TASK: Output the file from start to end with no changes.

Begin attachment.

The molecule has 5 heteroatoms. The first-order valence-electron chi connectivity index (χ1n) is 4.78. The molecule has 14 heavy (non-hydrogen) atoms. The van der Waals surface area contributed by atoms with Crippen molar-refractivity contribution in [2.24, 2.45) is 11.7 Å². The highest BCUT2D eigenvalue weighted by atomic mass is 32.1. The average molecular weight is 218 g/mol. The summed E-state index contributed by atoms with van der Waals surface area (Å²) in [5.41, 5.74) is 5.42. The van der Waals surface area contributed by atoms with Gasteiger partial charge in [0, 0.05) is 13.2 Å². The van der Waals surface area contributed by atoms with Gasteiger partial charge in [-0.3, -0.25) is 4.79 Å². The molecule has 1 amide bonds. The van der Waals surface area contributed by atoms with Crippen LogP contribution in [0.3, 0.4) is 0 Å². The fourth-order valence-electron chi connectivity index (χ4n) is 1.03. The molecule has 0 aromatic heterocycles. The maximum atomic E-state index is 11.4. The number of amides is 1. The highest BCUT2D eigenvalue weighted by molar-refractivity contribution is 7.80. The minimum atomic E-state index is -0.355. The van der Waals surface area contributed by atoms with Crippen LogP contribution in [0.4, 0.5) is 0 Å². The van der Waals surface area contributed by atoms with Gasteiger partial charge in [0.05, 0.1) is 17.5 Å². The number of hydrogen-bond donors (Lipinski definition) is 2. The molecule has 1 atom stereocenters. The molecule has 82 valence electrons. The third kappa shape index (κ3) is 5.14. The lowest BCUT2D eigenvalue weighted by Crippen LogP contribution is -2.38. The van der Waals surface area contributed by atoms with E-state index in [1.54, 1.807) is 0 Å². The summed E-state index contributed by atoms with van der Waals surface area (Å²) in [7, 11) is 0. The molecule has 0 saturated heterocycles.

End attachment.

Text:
The molecule has 5 heteroatoms. The first-order valence-electron chi connectivity index (χ1n) is 4.78. The molecule has 14 heavy (non-hydrogen) atoms. The van der Waals surface area contributed by atoms with Crippen molar-refractivity contribution in [2.24, 2.45) is 11.7 Å². The highest BCUT2D eigenvalue weighted by atomic mass is 32.1. The average molecular weight is 218 g/mol. The summed E-state index contributed by atoms with van der Waals surface area (Å²) in [5.41, 5.74) is 5.42. The van der Waals surface area contributed by atoms with Gasteiger partial charge in [0, 0.05) is 13.2 Å². The van der Waals surface area contributed by atoms with Gasteiger partial charge in [-0.3, -0.25) is 4.79 Å². The molecule has 1 amide bonds. The van der Waals surface area contributed by atoms with Crippen LogP contribution in [0.3, 0.4) is 0 Å². The fourth-order valence-electron chi connectivity index (χ4n) is 1.03. The molecule has 0 aromatic heterocycles. The maximum atomic E-state index is 11.4. The number of amides is 1. The highest BCUT2D eigenvalue weighted by molar-refractivity contribution is 7.80. The minimum atomic E-state index is -0.355. The van der Waals surface area contributed by atoms with Crippen LogP contribution in [0.4, 0.5) is 0 Å². The van der Waals surface area contributed by atoms with Gasteiger partial charge in [0.05, 0.1) is 17.5 Å². The number of hydrogen-bond donors (Lipinski definition) is 2. The molecule has 1 atom stereocenters. The molecule has 82 valence electrons. The third kappa shape index (κ3) is 5.14. The lowest BCUT2D eigenvalue weighted by Crippen LogP contribution is -2.38. The van der Waals surface area contributed by atoms with E-state index in [1.54, 1.807) is 0 Å². The summed E-state index contributed by atoms with van der Waals surface area (Å²) in [7, 11) is 0. The molecule has 0 saturated heterocycles.